NASA is threatening to drop Russia from the International Space Station (ISS) programme after it was revealed that late arrival of Russian equipment could cause new delays.
Joseph Rothenberg, the US space agency's associate administrator for spaceflight, has told Congress that NASA will decide on 15 May whether to continue the co-operation. Although NASA believes that it can carry on without Russia, the move will intensify pressure from Congress to cancel the project, which has cost over $10 billion and is likely to need $40 billion more by 2003.
The latest crisis has been caused by a delay of at least three months in delivery of the Russian Service Module, due to have been launched in December, possibly pushing the start of assembly of the ISS into 1999.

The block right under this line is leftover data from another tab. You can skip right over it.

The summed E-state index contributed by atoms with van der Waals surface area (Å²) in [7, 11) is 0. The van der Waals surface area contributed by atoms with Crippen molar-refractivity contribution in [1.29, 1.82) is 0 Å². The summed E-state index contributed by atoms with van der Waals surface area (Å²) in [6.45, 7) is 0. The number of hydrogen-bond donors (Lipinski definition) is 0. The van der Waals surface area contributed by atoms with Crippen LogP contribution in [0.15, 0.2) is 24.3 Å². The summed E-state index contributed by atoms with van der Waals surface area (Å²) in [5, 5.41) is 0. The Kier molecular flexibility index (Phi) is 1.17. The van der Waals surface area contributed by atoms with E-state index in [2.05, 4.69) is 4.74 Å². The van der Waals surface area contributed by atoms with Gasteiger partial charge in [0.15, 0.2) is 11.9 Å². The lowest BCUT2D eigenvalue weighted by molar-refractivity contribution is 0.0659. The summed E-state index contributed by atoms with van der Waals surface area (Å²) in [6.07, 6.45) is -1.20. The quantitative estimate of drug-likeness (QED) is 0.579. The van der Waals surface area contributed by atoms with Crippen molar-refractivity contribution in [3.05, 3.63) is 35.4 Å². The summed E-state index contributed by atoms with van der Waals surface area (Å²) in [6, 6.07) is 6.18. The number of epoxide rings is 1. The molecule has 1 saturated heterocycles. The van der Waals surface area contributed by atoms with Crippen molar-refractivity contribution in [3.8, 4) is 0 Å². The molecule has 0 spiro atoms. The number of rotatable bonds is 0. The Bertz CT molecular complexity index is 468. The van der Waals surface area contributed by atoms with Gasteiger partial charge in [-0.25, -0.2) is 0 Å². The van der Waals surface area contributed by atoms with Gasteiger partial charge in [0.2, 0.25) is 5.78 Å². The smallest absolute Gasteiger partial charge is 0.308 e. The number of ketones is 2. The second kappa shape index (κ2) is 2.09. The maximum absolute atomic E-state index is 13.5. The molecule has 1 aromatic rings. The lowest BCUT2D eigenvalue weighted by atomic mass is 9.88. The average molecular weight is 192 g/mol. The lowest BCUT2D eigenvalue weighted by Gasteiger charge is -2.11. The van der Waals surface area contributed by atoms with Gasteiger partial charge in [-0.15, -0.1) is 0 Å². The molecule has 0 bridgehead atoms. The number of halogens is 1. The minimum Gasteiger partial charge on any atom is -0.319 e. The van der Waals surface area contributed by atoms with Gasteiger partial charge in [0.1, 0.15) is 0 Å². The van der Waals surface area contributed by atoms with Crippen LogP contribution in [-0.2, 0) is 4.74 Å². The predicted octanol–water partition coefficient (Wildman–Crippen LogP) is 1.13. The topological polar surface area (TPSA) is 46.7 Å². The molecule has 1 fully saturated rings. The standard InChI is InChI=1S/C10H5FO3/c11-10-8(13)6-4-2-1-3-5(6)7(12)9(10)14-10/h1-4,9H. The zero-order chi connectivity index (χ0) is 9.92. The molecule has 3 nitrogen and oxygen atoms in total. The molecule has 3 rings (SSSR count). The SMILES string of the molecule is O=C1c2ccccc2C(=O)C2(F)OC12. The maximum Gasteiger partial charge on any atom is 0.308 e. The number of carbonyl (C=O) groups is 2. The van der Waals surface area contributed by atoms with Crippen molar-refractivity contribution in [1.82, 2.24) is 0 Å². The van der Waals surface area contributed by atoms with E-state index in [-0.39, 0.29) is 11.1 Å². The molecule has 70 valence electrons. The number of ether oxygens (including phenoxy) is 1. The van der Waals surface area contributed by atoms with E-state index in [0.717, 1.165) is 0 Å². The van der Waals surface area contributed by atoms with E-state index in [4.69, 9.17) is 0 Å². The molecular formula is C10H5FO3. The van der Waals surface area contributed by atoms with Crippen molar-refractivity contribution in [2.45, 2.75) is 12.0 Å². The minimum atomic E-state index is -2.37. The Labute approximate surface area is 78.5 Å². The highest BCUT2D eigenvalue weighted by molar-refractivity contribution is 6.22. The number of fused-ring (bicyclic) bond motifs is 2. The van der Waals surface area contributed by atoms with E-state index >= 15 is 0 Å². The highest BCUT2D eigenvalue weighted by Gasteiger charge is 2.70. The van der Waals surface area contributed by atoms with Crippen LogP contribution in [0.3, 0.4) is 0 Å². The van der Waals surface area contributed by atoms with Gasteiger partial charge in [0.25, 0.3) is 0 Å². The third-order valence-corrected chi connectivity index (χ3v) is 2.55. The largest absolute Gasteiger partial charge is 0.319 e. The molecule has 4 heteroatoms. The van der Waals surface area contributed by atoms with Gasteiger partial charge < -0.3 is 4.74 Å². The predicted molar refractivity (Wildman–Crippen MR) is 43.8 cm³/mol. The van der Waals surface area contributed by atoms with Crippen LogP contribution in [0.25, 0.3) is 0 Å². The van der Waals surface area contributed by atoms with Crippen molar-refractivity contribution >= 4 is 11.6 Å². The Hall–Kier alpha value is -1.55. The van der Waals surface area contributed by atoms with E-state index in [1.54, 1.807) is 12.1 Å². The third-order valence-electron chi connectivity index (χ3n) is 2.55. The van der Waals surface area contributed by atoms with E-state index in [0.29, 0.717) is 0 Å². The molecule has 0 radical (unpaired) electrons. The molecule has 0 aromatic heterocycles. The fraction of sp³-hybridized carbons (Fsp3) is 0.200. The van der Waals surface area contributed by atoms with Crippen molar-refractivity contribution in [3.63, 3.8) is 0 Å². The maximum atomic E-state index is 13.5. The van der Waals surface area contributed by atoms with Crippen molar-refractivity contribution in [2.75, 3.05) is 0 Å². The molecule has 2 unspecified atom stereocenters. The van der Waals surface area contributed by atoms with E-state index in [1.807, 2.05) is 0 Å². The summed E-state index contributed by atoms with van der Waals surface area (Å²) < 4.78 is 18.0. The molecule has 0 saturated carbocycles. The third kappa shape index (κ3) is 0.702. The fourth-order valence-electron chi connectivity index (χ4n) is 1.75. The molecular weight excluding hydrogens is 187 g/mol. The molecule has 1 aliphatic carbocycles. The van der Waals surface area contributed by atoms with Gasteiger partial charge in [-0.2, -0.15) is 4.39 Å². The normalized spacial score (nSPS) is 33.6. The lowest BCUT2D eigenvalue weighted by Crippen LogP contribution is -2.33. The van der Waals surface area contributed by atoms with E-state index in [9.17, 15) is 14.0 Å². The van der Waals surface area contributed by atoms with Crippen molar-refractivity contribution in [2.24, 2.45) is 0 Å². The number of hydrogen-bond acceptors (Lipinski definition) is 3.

Assembly of the ISS was to have begun in June with the launch of the Russian Control Module and followed closely by the first Space Shuttle carrying the US Node 1, but this had already been pushed back to August because of equipment delivery problems.
Russian participation in the ISS - agreed in 1994 - probably saved the ISS from the Congressional axe, but lack of financial resources in Russia have dogged the project.
Delays have also hit NASA's first components for the ISS.
Source: Flight International